Then, we find out that he punched one of his players, and he goes from a mediocre guy I don't care about to somebody I strongly dislike. Dale was an authority figure who used physical force against a person he was supposed to protect and nurture, which in my opinion is the least sympathetic type of person in the world.
I kind of think this should be a one-strike-and-you're-out deal. If you don't have the self-control to avoid hitting kids, you shouldn't be allowed to coach kids anymore, ever. I want this person to fail and think the people of Hickory are bad people for letting this person coach their children.
A lot of times, a character with obvious flaws redeems those flaws over the course of a movie. But Dale never conquers his anger issues, consistently putting his assistant coaches -- one of whom has a heart disease, one of whom is an alcoholic attempting to recover, both of which are types of people who shouldn't be subjected to unnecessary, sudden amounts of stress -- in charge.
Dale is presented as a jerk and remains a jerk all film long. Are we supposed to be proud that all he did was yell at the players and refs and didn't actually hit anybody?
That the head coach and pretty-much main character in the movie is a nearly unredeemed jerko is probably historically accurate. It is also a more accurate representation of life—people don't change much—than any of the Angels In The "Lidz" Store movies that Sherman apparently keeps in a constant rotation at SB Nation headquarters.
This impression only grows stronger because Sherman's next criticism is that there is no montage scene where all the players decide they're going to honor their dead grandmothers and/or General MacArthur. Hoosiers is not The Mighty Ducks. This is not a problem.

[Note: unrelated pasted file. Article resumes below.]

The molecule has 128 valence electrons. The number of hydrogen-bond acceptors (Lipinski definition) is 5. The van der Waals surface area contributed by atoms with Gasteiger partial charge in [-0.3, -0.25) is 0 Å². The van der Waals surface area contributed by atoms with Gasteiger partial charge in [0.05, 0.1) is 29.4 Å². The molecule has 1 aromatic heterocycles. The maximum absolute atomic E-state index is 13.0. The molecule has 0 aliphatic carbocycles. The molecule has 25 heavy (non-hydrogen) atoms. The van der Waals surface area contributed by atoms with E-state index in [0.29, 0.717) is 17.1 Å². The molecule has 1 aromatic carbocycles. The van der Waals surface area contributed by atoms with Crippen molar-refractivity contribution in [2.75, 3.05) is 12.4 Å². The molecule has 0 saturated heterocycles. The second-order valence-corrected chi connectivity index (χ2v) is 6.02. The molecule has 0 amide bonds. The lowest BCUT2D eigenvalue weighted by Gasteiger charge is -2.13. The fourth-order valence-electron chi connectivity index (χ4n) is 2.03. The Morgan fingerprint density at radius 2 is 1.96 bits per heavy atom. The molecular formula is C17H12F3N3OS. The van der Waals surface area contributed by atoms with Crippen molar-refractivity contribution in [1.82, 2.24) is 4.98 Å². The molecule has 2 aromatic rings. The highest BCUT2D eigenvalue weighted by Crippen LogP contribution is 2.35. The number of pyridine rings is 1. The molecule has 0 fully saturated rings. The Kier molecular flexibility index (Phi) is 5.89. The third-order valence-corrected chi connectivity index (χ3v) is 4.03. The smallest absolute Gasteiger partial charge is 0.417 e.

3. Which program will emerge as a potential Top 10 team?
Michigan. … John Beilein's team is a bit of an afterthought heading into next season. It won't stay that way for long. Walton, LeVert, Spike Albrecht, and Zak Irvin (77 made 3-point shots last season) give this team a savvy and experienced perimeter while both Aubrey Dawkins and Muhammad-Ali Abdur-Rahkman got valuable minutes last season as freshman. Ricky Doyle, D.J. Wilson, and Mark Donnal should stabilize the post and if the Wolverines can get more out of the “stretch four” position they should be loaded for bear.
It should be a fun year for a lot of reasons. Probably not hockey-related ones.
Too soon. Toys R Us appears headed to bankruptcy, or at best a near miss:
Insurance companies are cutting back on their coverage of Toys “R” Us Inc. suppliers, bringing another headache to a retailer that has suffered more than two years of losses, people familiar with the matter said.
Coface SA and Euler Hermes Group, which sell credit insurance to vendors, are canceling some policies and declining to renew others, said the people, who asked not to be identified because the process isn’t public. The carriers may still negotiate with some vendors to keep providing some coverage, one of the people said.
Losing coverage could raise concerns for toy suppliers as they weigh the risks of shipping to the retail chain, which scrapped plans for an initial public offering in 2013. Credit insurance protects suppliers in case a retailer fails to pay them for merchandise, as in the event of a bankruptcy.
Unfortunately this is too early to point the finger at Dave Brandon and scream "j'accuse!" It does seem like he was brought into an insoluble situation to take the fall, which is a nice karma thing.
Really. I'm typing this blind since my eyeballs have rolled so far back in my head that you can touch my optical nerve:
Don't touch my optical nerve, or take child hostages, or tweet recruits, or let Rutgers in the Big Ten.
Etc.: Wolverine Historian updates his A-Train tribute. Piesman Trophy is go. Bowl games don't spring teams to better seasons. Talking with John Wangler. Talking with Tyler Motte. BRING YOUR CHAMPIONS. Michigan-shaped biscuits? I'm listening. IS MY WIFE THOUGH?